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Defining Home: Experiences in Housing Insecurity

Last month, my family and I were displaced from our house. We had been renting a home in Portsmouth for the past four years. Unfortunately, the owner decided to sell, so we, the tenants, were instructed to vacate by the end of the month. With no other houses available for rent in our budget, my family and I had no choice but to downgrade from a four-bedroom, two-bathroom house to a two-bedroom, one-bathroom apartment. We are a family of five.

Sudden, involuntary moves like this one are far from new to me. U-Haul trucks and packed bags were defining characteristics of my childhood. By 16, I had lived in multiple homeless shelters and transitional housing centers. I had stayed with extended family members and slept on couches belonging to friends of my mother. I had been to three elementary schools, four middle schools, and two high schools across my home state of Indiana, and Virginia. I was the perpetual new girl, envying my friends and classmates who could talk at length about growing up in one place. I wished I could share the feeling of having been in school with the same people since we were children, but moving was inevitable for my family. We were low income, constantly facing housing insecurity and all of its accompanying challenges.

The idea of a permanent home was a near mythological concept to me.

Homelessness in America is an ongoing issue. As reported by the U.S. Department of Housing and Urban Development (HUD), in 2020, 580,466 people were impacted by homelessness, a figure that has risen 2.2 percent from 2019. The absence of stable housing is a daily struggle for those affected, and the impacts are not only physical but psychological as well. My family’s seemingly never-ending cycle of abrupt moving brought on a heightened sense of anxiety. Even when we were fortunate enough to live in a house or apartment rather than a shelter or group home, I still felt uneasy; It was as if I was sitting on the edge of a precipice, always wondering when we would have to leave again.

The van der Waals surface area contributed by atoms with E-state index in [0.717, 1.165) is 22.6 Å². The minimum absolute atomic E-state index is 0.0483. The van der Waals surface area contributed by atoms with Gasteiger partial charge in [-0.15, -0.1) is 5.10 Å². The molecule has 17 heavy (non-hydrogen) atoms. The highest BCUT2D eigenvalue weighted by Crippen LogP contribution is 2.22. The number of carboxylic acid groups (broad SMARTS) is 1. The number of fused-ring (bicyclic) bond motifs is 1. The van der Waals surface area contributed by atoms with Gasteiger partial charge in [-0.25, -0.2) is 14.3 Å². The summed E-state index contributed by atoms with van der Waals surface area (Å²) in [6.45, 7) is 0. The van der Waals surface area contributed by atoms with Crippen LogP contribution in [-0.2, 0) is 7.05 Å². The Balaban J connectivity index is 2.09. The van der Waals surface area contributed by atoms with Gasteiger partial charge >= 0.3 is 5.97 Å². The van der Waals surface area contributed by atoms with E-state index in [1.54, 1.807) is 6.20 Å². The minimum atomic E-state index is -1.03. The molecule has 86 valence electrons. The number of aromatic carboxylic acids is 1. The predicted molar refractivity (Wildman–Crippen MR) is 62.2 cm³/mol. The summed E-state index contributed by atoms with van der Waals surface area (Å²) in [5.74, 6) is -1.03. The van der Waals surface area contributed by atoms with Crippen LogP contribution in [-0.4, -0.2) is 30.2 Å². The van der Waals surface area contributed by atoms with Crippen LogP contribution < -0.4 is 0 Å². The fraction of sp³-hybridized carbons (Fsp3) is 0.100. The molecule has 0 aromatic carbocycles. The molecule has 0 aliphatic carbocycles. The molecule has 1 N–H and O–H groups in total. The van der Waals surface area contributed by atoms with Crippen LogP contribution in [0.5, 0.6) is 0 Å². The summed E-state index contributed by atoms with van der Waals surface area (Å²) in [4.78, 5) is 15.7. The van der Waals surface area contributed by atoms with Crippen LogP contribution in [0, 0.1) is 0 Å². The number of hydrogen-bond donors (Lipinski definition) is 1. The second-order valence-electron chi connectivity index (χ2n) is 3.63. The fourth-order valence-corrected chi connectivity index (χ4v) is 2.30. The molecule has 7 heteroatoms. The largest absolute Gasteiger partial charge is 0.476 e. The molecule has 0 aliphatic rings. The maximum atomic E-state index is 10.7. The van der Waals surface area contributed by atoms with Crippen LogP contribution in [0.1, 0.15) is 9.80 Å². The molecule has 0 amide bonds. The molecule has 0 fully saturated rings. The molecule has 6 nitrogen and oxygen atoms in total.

What followed this constant loss of home was a loss of self. Oftentimes, my entire existence felt momentary—I was simply someone to be experienced in passing. Sometimes, I tried to take advantage of this. I remember planning personal reinventions around my moves, trying on new faces in new surroundings. I found that as my environment remained unstable, so did my budding identity.

Establishing a true sense of self was difficult without ever having established a true sense of home.

I’ve always defined home solely by its address. As I age further into adulthood, though, this definition has expanded for me. Indeed, a home is a residence, and housing insecurity and homelessness cannot be solved by a mere change in perception. Everyone deserves a warm, safe place to sleep at night for themselves and their family. Stable housing is crucial. That said, I have begun to view the idea of “home” through multiple lenses.

I have always been a writer. Throughout my life, writing has been a constant space for self-expression, whether that be in journals, poetry, or fictional works. Writing is a comfort, a safe place to return to in the most overwhelming moments of my life. In this sense, writing is home for me, and through it, a significant part of my identity has lasted through every change in residence. This is the fluidity of home.

Home does not exist in one form or take on one shape. Home can be found in work that you love, in the people that bring you peace. It can be a tangible token you carry with you or something purely conceptual. Home can exist within so many different mediums, and I’m learning to find comfort in its flexibility. Through however many more houses, apartments or shelters I may live in during my life, home is and has always been, what remains with me.

My name is Stephanie. I’m a third year student at Old Dominion majoring in professional writing. I'm a huge bookworm, so you'll likely always find me with a book on hand. When I'm not reading or writing, I love listening to music, playing video games, and spending time with friends.
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